Don’t worry, there are solutions.
Whether you like to lay them down or leave them fluffy, edges — otherwise known as baby hairs — are something Black girls take very seriously. And while many of us have been on this natural hair journey for around a decade, navigating our curls and figuring out what our specific texture needs to thrive can be a challenge at times, due to the centuries of trauma we've been up against when it comes to our hair.
As a result, almost 50% of Black women will experience hair loss over their lifetime with traction alopecia being a likely cause. But thankfully, there are a plethora of solutions available to anyone who is experiencing thinning around their edges — you just need to make sure you're seeking advice from the right professionals.
"If I'm engaging with a guest in my salon and I see something like telogen effluvium (stress-related hair loss) or any specific traumas on the scalp, my automatic go-to is to refer them to a dermatologist," says Olaplex ambassador, curl specialist, and professional colorist Christin Brown. "The reason is that both myself and the dermatologist can work together symbiotically to create a great at-home regimen for our client for the best results."
So if this is something you've been dealing with, just know there's nothing to be ashamed of or embarrassed about, and we're here to help.
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Whether you're noticing patches of thinning or your hairline is completely bald, the first thing you should always do is see a board-certified dermatologist who can assess your scalp, give you a proper diagnosis, and start an effective treatment plan.
"Thinning of the frontal hairline is complex and can have multiple causes," says New York City-based board-certified dermatologist Dr. Elyse Love, who also notes that in many areas of the country, making an appointment to see a specialist can take months. In the meantime, she suggests being mindful of the types of hairstyles you do — and Brown agrees.
"Many are unaware that wearing a bun day in and day out can be extremely damaging on the hairline," the hairstylist explains. "The first two to four inches around the hairline is the most fragile hair on the whole head, so you have to treat it delicately."
Before we get into it, it's important to note that you should follow the treatment plan from your dermatologist before figuring out which treatments to do at home. Going down your own path could potentially exacerbate the problem. Also, if you're having trouble with your haircare routine, tap a trained hairstylist to help you figure things out and create a healthy regimen.
Now that we've gotten that out of the way, the good news is that many regrowth treatments don't need to be done in-office.
"Two of my most recommended at home hair growth treatments are topical 5% minoxidil and Nutrafol," says Dr. Love. "However, there are some types of hair loss that benefit or require in-office or prescription-grade topicals." Also, you may want to skip out on at-home microneedling rollers for now, as the dermatologist notes there's no data on their efficacy.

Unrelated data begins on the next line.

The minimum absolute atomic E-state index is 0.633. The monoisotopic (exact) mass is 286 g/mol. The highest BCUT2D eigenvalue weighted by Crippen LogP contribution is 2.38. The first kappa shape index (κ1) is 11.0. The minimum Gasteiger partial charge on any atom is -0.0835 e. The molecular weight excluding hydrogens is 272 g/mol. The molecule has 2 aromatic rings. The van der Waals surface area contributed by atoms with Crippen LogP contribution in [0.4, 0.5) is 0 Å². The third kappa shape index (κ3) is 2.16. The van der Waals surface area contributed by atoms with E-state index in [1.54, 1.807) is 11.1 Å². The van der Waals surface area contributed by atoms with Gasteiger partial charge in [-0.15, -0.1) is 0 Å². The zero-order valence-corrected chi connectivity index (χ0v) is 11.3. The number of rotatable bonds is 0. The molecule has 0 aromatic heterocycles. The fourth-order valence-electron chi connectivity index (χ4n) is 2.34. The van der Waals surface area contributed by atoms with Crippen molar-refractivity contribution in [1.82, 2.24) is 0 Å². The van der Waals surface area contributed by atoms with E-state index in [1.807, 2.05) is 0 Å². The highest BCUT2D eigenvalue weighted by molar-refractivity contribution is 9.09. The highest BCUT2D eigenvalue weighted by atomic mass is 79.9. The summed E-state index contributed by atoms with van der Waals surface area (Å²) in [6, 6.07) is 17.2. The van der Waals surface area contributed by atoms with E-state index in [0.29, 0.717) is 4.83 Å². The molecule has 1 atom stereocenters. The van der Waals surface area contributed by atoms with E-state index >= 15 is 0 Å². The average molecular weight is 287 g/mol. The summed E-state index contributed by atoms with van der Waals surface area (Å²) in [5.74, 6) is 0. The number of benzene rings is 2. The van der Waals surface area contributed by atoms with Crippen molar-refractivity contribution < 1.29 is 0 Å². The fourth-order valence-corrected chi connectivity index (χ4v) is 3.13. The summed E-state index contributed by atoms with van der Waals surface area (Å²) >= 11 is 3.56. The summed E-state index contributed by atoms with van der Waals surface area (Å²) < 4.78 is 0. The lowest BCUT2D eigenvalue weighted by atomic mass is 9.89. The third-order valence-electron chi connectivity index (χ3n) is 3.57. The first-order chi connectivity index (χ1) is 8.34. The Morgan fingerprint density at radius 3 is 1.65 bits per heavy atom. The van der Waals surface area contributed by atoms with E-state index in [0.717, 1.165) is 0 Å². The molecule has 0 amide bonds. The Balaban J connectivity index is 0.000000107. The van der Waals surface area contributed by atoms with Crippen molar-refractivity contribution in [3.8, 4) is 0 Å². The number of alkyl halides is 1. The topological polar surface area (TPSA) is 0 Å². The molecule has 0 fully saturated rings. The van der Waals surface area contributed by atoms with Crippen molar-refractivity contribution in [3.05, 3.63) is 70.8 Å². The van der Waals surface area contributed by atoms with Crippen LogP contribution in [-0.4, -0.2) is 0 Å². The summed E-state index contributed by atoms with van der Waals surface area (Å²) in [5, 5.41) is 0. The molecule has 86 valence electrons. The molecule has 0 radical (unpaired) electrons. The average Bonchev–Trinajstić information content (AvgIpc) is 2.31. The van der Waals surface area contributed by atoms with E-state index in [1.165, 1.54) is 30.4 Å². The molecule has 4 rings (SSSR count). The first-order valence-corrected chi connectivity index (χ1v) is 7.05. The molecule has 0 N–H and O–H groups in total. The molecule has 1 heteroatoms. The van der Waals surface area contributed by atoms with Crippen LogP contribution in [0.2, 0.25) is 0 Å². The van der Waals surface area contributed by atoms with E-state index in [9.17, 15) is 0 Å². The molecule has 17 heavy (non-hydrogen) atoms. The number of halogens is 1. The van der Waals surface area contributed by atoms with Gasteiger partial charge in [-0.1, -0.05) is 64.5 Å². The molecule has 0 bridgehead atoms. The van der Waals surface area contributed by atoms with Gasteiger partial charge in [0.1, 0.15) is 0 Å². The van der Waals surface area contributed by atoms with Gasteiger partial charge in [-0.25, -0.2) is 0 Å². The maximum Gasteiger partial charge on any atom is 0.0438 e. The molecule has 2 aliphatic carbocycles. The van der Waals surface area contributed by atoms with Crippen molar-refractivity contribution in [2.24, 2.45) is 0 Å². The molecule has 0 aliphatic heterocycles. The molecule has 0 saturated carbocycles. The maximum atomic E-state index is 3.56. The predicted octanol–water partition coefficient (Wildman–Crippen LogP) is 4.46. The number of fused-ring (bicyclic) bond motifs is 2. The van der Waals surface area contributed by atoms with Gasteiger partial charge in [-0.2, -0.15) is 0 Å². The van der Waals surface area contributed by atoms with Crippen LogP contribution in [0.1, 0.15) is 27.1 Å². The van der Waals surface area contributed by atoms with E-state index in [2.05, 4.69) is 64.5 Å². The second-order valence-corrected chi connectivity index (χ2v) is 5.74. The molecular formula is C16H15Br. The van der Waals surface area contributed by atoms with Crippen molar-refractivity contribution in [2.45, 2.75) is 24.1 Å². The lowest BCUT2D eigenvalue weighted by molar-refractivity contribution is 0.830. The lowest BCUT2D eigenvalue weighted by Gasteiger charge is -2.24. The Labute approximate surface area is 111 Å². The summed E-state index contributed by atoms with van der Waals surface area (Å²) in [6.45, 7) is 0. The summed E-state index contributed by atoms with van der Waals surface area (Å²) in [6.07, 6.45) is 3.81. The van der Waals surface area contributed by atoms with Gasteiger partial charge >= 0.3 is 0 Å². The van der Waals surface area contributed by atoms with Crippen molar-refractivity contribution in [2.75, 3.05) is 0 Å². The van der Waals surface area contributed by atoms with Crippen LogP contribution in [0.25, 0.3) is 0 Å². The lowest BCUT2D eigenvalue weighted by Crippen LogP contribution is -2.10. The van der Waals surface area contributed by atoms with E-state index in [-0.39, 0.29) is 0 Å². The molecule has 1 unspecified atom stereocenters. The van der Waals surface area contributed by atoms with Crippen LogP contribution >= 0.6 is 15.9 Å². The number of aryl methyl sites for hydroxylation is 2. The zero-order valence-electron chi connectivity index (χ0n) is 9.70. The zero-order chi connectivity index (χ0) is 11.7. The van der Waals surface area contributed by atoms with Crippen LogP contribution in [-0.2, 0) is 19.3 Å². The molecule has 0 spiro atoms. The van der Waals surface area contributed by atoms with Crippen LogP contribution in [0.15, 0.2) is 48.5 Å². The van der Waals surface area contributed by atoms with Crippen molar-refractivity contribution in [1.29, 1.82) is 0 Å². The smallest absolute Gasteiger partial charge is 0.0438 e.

Brown adds that you'll want to be mindful of not putting any tension on the area as you're styling during your regrowth journey. But you'll still want to give your hairline a bit of extra love. "I'm a big believer in massaging those areas to promote more blood flow circulation to help stimulate the hair follicles that have experienced loss," she says.
Recovering from hair loss isn't something that's going to happen overnight. But a mixture of salon and in-office treatments done by a dermatologist can help resolve the issue overtime.
For Brown, this means adding effective treatments into your wash day routine. "I will always recommend doing an Olaplex Stand Alone Treatment for those strands that have seen better days," she says. "This in-salon professional treatment can dramatically improve the strength of the hair and repair the hair in one session with the brand's patented scientifically proven technology and even more over the course of time. It's honestly my ace in the pocket with stressed-out tresses."
As for what's available at your dermatologist's office, there are plenty of options, including hair transplants, if necessary.
"Intralesional cortisone injections are helpful to pause inflammatory causes of hair loss including alopecia areata, frontal fibrosing alopecia, traction alopecia, and central centrifugal ciccatricial alopecia," says Dr. Love. "Platelet rich plasma is effective for increasing hair growth in female and male pattern hair loss and may be helpful in the regrowth phase of other types of hair loss. But once the hair follicle has been scarred, the only way to achieve hair growth is with hair transplant. I typically recommend hair transplant when the amount of scarring is large enough that coverage can not be achieved with growth of the surrounding hair."
First things first, control what you can control. This means you've got to stop stretching, pulling, and slicking your hair into styles that don't make sense for your natural texture. "Traction alopecia is preventable, and is caused by high tension hairstyles that pull on the scalp, such as tight ponytails, heavy braids, and tight pigtails," Dr. Love explains. "However, there are genetic causes of hair thinning, such as female pattern hair loss and frontal fibrosing alopecia that can not be prevented. Instead, the goal is to identify these types of hair loss early and treat."
Also, work with what's working for your texture — not somebody else's. "I encourage my clients to begin to wear their hair more in a looser style, like a wash and go, because there is zero tension," says Brown.
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Don’t worry, there are solutions.